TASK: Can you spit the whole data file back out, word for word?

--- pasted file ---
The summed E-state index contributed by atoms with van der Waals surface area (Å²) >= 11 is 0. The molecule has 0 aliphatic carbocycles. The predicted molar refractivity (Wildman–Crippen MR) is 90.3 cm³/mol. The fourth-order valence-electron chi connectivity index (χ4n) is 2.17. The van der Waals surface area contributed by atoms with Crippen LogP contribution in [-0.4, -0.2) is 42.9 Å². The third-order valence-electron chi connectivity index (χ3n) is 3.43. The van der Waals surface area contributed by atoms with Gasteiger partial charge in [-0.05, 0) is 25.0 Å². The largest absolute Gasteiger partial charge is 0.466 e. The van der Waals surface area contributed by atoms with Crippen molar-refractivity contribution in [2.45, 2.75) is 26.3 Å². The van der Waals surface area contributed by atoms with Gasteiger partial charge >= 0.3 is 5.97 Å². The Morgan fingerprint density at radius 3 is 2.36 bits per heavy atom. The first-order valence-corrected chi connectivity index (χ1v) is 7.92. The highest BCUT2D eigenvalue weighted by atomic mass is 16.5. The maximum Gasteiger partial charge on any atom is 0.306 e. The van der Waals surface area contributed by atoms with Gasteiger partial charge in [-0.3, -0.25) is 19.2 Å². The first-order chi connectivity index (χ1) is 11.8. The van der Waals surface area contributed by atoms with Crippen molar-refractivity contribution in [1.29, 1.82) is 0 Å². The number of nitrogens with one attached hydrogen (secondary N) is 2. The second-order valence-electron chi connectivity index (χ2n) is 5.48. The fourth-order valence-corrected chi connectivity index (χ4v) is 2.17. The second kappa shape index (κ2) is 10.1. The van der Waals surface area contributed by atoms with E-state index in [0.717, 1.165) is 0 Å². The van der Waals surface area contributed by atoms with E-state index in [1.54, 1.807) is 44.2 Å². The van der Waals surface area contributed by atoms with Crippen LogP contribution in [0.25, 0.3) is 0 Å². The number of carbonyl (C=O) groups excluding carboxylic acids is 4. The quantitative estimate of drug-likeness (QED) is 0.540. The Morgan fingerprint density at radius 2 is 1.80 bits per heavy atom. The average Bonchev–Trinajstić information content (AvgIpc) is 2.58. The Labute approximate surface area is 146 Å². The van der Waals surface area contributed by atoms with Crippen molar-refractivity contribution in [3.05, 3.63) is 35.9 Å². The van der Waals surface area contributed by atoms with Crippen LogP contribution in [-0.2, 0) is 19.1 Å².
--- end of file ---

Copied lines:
The summed E-state index contributed by atoms with van der Waals surface area (Å²) >= 11 is 0. The molecule has 0 aliphatic carbocycles. The predicted molar refractivity (Wildman–Crippen MR) is 90.3 cm³/mol. The fourth-order valence-electron chi connectivity index (χ4n) is 2.17. The van der Waals surface area contributed by atoms with Crippen LogP contribution in [-0.4, -0.2) is 42.9 Å². The third-order valence-electron chi connectivity index (χ3n) is 3.43. The van der Waals surface area contributed by atoms with Gasteiger partial charge in [-0.05, 0) is 25.0 Å². The largest absolute Gasteiger partial charge is 0.466 e. The van der Waals surface area contributed by atoms with Crippen molar-refractivity contribution in [2.45, 2.75) is 26.3 Å². The van der Waals surface area contributed by atoms with Gasteiger partial charge >= 0.3 is 5.97 Å². The Morgan fingerprint density at radius 3 is 2.36 bits per heavy atom. The first-order valence-corrected chi connectivity index (χ1v) is 7.92. The highest BCUT2D eigenvalue weighted by atomic mass is 16.5. The maximum Gasteiger partial charge on any atom is 0.306 e. The van der Waals surface area contributed by atoms with Gasteiger partial charge in [-0.3, -0.25) is 19.2 Å². The first-order chi connectivity index (χ1) is 11.8. The van der Waals surface area contributed by atoms with Crippen molar-refractivity contribution in [1.29, 1.82) is 0 Å². The number of nitrogens with one attached hydrogen (secondary N) is 2. The second-order valence-electron chi connectivity index (χ2n) is 5.48. The fourth-order valence-corrected chi connectivity index (χ4v) is 2.17. The second kappa shape index (κ2) is 10.1. The van der Waals surface area contributed by atoms with E-state index in [0.717, 1.165) is 0 Å². The van der Waals surface area contributed by atoms with E-state index in [1.54, 1.807) is 44.2 Å². The van der Waals surface area contributed by atoms with Crippen LogP contribution in [0.25, 0.3) is 0 Å². The number of carbonyl (C=O) groups excluding carboxylic acids is 4. The quantitative estimate of drug-likeness (QED) is 0.540. The Morgan fingerprint density at radius 2 is 1.80 bits per heavy atom. The average Bonchev–Trinajstić information content (AvgIpc) is 2.58. The Labute approximate surface area is 146 Å². The van der Waals surface area contributed by atoms with Crippen molar-refractivity contribution in [3.05, 3.63) is 35.9 Å². The van der Waals surface area contributed by atoms with Crippen LogP contribution in [-0.2, 0) is 19.1 Å².